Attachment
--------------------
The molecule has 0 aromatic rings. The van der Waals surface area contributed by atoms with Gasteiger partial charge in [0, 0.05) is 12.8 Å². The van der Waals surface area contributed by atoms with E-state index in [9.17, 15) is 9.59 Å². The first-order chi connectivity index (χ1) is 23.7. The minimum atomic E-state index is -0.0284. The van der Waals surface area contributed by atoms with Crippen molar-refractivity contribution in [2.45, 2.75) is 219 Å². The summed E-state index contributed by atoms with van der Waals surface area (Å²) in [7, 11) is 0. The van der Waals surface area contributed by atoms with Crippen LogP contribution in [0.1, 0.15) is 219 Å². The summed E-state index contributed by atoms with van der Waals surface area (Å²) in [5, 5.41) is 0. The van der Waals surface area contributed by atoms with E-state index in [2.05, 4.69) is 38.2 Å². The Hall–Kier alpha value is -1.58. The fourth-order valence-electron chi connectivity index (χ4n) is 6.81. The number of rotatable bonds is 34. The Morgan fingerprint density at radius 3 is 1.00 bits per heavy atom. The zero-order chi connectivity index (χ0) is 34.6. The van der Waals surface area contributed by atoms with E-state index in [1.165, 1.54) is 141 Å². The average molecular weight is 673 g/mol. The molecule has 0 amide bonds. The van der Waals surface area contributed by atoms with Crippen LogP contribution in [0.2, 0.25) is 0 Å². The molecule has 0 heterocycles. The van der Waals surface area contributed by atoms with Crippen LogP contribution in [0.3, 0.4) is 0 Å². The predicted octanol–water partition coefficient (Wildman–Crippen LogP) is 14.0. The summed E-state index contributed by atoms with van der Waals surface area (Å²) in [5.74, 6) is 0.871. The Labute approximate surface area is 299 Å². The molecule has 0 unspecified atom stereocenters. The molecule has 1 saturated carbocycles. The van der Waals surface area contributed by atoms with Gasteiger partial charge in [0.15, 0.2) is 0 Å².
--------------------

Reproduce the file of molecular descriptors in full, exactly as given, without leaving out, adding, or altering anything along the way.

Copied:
The molecule has 0 aromatic rings. The van der Waals surface area contributed by atoms with Gasteiger partial charge in [0, 0.05) is 12.8 Å². The van der Waals surface area contributed by atoms with E-state index in [9.17, 15) is 9.59 Å². The first-order chi connectivity index (χ1) is 23.7. The minimum atomic E-state index is -0.0284. The van der Waals surface area contributed by atoms with Crippen molar-refractivity contribution in [2.45, 2.75) is 219 Å². The summed E-state index contributed by atoms with van der Waals surface area (Å²) in [7, 11) is 0. The van der Waals surface area contributed by atoms with Crippen LogP contribution in [0.1, 0.15) is 219 Å². The summed E-state index contributed by atoms with van der Waals surface area (Å²) in [5, 5.41) is 0. The van der Waals surface area contributed by atoms with E-state index in [2.05, 4.69) is 38.2 Å². The Hall–Kier alpha value is -1.58. The fourth-order valence-electron chi connectivity index (χ4n) is 6.81. The number of rotatable bonds is 34. The Morgan fingerprint density at radius 3 is 1.00 bits per heavy atom. The zero-order chi connectivity index (χ0) is 34.6. The van der Waals surface area contributed by atoms with E-state index in [1.165, 1.54) is 141 Å². The average molecular weight is 673 g/mol. The molecule has 0 amide bonds. The van der Waals surface area contributed by atoms with Crippen LogP contribution in [0.2, 0.25) is 0 Å². The molecule has 0 heterocycles. The van der Waals surface area contributed by atoms with Crippen LogP contribution in [0.3, 0.4) is 0 Å². The predicted octanol–water partition coefficient (Wildman–Crippen LogP) is 14.0. The summed E-state index contributed by atoms with van der Waals surface area (Å²) in [5.74, 6) is 0.871. The Labute approximate surface area is 299 Å². The molecule has 0 unspecified atom stereocenters. The molecule has 1 saturated carbocycles. The van der Waals surface area contributed by atoms with Gasteiger partial charge in [0.15, 0.2) is 0 Å².